How to improve soil health before a spring 2024 reseed

Wednesday 12.10.2022 , News

It is said we owe our very existence to six inches of soil and the fact that it rains. Summer 2022 demonstrated perfectly that we can’t always rely on that rain, and so building soil health is key to future resilience for grassland livestock farmers.

But focusing on this area isn’t only good for your farm; retailers and food manufacturers are increasingly looking at it as part of the sustainability agenda. This is because healthy soil is not only more climate resilient but also stores more carbon, so plays a part in climate change mitigation. Germinal grass and forage specialist William Fleming explains more.

The importance of soil health in agriculture

Because it is hidden from view it is easy to take soil for granted, but soil health is fundamental to all farmers. Of course, every farm will have different soil types and conditions but, broadly speaking, healthy soil can be defined as one that functions effectively to sustain plant growth.

This means it has the right chemical and nutrient balance, structure, biological activity and water-holding ability to meet the needs of the crop and cope with different weather conditions as effectively as possible.

Healthier soil means more plant growth, which supports improved livestock productivity. It also buffers extremes of temperature and rainfall more effectively, reducing flood risk and improving drought tolerance.

After a challenging summer, you may be considering reseeding next spring to improve forage output and quality. Focusing on soil health first will reap rewards.

Three ways to improve soil health before reseeding

1. Identify underperforming fields

The first step is to work out which fields to focus on. If you use a plate meter, which fields didn’t meet DM yield expectations this year? If not using a plate meter, which pasture seemed to carry fewer stock than expected, or delivered disappointing silage yields?

It is also worth examining the existing sward – what’s the ground cover like, how many weeds are present, and is there a prevalence of unproductive grasses such as bents and meadow grasses? Fields with a high proportion of weed grasses will have lower dry matter yield per kg of fertiliser, so are less efficient.

2. Test soil and rectify problems

Having identified your underperforming fields, it’s time to look at soil health. Dig a number of holes across the fields to a depth of around 30-40 cm. Take out a spade-sized block of soil, cutting down on three sides and levering the block out, with one side undisturbed.

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The undisturbed side gives a clear soil profile and by inserting a penknife horizontally into this area, you’ll find potential areas of compaction. Overall, you are looking for good root penetration (down to 30 cm or more), friable soil with cracks and air gaps and a dark, rich colour that smells pleasantly earthy.

If you find hard, compacted ground, with a foul smell or light or rusty colouration then it suggests waterlogging and compaction. If you find this, it is important to rectify it next spring before reseeding – either with an aerator for surface compaction or a sward-lifter or subsoiler for deeper problems. Winter is also an ideal time to identify any areas that lie wet so that you can address drainage problems in the spring before reseeding.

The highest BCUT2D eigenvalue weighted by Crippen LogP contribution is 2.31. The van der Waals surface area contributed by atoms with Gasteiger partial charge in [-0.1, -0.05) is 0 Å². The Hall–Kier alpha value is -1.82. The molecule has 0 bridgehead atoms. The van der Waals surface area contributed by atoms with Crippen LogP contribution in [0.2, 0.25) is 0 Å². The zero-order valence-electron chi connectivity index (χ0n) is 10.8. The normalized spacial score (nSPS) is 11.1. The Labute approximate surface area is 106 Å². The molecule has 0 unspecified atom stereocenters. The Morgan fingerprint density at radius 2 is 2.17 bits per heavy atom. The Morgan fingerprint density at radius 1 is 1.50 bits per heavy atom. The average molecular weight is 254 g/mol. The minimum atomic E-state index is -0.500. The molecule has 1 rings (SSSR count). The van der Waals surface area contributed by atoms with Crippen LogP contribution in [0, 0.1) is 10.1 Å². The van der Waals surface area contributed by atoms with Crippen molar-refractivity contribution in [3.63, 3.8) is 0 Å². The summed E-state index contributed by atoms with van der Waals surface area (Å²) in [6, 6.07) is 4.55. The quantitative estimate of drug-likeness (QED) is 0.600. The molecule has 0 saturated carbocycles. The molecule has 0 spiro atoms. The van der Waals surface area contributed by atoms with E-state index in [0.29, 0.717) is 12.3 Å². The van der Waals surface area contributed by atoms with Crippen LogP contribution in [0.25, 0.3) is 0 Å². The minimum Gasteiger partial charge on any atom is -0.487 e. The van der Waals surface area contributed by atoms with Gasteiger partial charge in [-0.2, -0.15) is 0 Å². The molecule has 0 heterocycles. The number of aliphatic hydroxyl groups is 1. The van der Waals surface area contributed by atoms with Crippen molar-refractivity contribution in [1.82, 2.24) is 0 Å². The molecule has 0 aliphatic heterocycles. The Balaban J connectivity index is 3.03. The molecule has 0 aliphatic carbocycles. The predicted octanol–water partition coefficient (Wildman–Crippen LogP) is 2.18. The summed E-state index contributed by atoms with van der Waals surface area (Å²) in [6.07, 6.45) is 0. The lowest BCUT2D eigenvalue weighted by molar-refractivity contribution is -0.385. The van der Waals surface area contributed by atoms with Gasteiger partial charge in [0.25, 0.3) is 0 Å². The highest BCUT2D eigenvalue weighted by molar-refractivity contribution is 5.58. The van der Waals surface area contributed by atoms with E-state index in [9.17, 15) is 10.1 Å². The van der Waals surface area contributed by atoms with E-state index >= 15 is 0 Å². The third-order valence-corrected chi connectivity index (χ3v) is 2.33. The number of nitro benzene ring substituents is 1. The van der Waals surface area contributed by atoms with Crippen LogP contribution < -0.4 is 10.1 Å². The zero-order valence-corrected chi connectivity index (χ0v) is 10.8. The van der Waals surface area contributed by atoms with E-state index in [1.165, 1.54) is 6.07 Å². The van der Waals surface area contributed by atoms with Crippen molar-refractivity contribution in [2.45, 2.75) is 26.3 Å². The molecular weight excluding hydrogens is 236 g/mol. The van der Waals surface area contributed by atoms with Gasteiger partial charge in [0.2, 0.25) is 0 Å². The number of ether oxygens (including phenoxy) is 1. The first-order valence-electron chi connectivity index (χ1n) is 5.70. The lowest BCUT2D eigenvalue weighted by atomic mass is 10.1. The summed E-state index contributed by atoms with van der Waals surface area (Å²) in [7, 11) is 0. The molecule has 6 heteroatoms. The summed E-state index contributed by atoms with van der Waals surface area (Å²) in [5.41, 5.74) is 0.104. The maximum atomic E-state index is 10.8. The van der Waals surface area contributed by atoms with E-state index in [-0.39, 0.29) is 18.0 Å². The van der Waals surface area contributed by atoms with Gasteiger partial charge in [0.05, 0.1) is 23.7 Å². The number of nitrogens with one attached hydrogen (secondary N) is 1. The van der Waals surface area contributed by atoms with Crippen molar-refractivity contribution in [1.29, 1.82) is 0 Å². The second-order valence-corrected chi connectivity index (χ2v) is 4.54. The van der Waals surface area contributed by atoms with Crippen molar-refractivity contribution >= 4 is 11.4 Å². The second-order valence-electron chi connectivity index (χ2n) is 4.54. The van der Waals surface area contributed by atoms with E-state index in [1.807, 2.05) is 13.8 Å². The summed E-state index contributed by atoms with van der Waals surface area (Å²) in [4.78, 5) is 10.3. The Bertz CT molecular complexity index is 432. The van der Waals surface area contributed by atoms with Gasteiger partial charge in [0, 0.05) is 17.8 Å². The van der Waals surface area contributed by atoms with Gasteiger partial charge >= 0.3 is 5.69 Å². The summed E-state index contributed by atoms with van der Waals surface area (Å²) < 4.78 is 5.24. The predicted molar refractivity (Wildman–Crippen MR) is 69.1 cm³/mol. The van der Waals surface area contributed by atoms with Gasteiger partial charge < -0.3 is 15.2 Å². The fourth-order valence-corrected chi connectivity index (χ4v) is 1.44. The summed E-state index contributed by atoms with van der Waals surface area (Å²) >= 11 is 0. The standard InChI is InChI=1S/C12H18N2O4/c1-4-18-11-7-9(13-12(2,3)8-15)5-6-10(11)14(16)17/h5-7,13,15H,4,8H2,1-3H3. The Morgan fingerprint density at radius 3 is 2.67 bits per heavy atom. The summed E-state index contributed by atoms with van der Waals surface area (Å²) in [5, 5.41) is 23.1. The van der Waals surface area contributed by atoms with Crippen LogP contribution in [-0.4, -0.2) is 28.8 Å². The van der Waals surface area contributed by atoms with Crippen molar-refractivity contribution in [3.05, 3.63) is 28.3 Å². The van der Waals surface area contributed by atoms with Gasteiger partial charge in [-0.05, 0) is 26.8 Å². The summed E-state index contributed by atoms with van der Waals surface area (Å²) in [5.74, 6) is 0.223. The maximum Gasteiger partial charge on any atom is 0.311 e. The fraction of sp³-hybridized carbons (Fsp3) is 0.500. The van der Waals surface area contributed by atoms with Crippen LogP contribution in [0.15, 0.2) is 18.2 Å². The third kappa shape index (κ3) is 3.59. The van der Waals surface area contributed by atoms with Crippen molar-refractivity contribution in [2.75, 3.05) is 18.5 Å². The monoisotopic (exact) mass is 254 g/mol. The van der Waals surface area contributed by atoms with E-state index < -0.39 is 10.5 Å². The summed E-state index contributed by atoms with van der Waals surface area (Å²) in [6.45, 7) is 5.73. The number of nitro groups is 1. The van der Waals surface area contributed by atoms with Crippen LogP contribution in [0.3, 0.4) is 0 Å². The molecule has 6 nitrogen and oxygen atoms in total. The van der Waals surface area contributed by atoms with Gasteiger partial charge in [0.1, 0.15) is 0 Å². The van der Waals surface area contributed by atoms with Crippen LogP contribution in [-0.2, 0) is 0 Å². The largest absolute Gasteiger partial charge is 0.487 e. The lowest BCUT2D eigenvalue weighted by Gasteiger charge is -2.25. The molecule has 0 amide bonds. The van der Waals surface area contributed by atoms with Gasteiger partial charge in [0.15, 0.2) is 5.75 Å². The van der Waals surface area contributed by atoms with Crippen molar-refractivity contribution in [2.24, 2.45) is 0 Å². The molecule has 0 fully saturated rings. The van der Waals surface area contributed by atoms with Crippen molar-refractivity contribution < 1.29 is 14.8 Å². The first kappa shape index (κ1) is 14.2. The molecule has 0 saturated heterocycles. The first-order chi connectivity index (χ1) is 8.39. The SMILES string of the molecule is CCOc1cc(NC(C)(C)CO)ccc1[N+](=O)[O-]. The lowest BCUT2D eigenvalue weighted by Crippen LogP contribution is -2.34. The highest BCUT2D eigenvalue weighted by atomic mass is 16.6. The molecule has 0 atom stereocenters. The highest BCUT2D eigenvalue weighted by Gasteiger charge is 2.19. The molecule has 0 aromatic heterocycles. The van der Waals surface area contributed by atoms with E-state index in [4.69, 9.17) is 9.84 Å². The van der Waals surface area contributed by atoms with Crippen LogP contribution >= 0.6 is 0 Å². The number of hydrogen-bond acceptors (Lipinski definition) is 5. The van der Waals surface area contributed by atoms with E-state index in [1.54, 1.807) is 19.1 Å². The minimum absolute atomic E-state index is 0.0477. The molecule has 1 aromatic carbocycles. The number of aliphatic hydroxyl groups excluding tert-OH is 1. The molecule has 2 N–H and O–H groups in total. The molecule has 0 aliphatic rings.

Another indicator of healthy soil is earthworm numbers, as a proxy for overall soil biology. A spade-full of soil should have 10-15 earthworms, so fewer than that suggests a problem.

Finally, it is important to test soil to ensure that soil chemistry is optimised for plant growth. Take samples across the whole field, walking in a ‘W’ pattern, stopping at least 25 times. As well as the core tests for soil pH and P and K, it is worth testing for Magnesium and soil organic matter.

Most pasture tends to have reasonable soil organic matter, particularly ground that’s regularly grazed. But you may find that silage ground that only ever receives slurry or artificial fertilisers can benefit from some farmyard manure at an appropriate time of year.

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3. Plan ahead for reseeding in 2024

Having established a good picture of soil health in your underperforming fields, you can now plan ahead for 2024. If soil chemistry needs addressing, then you can secure appropriate fertiliser over the winter to ensure it is on-farm in plenty of time for the spring.

If soil pH is below 6 then applying lime before reseeding your grassland will be essential. But bear in mind that it can take 9-12 months to have an impact – granulated lime delivers a faster response. You can also make decisions about how to address any soil compaction or drainage issues before spring reseeding to maximise the productivity of the new ley.

The decision on whether to overseed or undertake a complete reseed will depend on the extent of the underperformance you’ve observed, although full cultivation definitely helps the establishment of a new sward.

If you have a particular soil structure challenge, or a high grass weed burden, then a brassica break crop might be worth considering. It can help address this while also supplementing your summer forage supply before an autumn reseed.

Soil health can support forage production

Given current cost pressures, optimising homegrown forage production next season makes good sense, and this starts with healthy soils. Using winter to better understand the state of your soil, particularly in underperforming fields, will ensure you maximise the potential of any reseeding undertaken next spring, as well as improve the long-term sustainability of your farm.

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